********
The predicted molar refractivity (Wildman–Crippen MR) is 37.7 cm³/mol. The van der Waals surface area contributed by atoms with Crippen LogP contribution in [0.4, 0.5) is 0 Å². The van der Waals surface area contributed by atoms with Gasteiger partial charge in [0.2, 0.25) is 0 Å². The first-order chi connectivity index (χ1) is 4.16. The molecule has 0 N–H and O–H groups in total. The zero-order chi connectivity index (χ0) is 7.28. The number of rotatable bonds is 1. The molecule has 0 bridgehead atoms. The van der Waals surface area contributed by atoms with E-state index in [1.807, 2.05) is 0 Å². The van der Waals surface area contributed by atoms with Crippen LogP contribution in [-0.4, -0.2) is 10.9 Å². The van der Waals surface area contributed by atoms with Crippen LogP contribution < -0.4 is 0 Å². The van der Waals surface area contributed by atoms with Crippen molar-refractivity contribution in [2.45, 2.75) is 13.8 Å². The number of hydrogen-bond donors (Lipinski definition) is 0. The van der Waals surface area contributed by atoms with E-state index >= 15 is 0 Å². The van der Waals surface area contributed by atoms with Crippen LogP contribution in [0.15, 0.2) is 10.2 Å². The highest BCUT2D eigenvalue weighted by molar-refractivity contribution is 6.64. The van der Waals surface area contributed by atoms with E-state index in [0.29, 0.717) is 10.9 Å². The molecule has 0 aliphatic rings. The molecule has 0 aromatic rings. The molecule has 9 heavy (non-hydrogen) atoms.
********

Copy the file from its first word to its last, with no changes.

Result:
The predicted molar refractivity (Wildman–Crippen MR) is 37.7 cm³/mol. The van der Waals surface area contributed by atoms with Crippen LogP contribution in [0.4, 0.5) is 0 Å². The van der Waals surface area contributed by atoms with Gasteiger partial charge in [0.2, 0.25) is 0 Å². The first-order chi connectivity index (χ1) is 4.16. The molecule has 0 N–H and O–H groups in total. The zero-order chi connectivity index (χ0) is 7.28. The number of rotatable bonds is 1. The molecule has 0 bridgehead atoms. The van der Waals surface area contributed by atoms with E-state index in [1.807, 2.05) is 0 Å². The van der Waals surface area contributed by atoms with Crippen LogP contribution in [-0.4, -0.2) is 10.9 Å². The van der Waals surface area contributed by atoms with Crippen LogP contribution < -0.4 is 0 Å². The van der Waals surface area contributed by atoms with Crippen molar-refractivity contribution in [2.45, 2.75) is 13.8 Å². The number of hydrogen-bond donors (Lipinski definition) is 0. The van der Waals surface area contributed by atoms with E-state index >= 15 is 0 Å². The van der Waals surface area contributed by atoms with Crippen LogP contribution in [0.15, 0.2) is 10.2 Å². The highest BCUT2D eigenvalue weighted by molar-refractivity contribution is 6.64. The van der Waals surface area contributed by atoms with E-state index in [0.29, 0.717) is 10.9 Å². The molecule has 0 aliphatic rings. The molecule has 0 aromatic rings. The molecule has 9 heavy (non-hydrogen) atoms.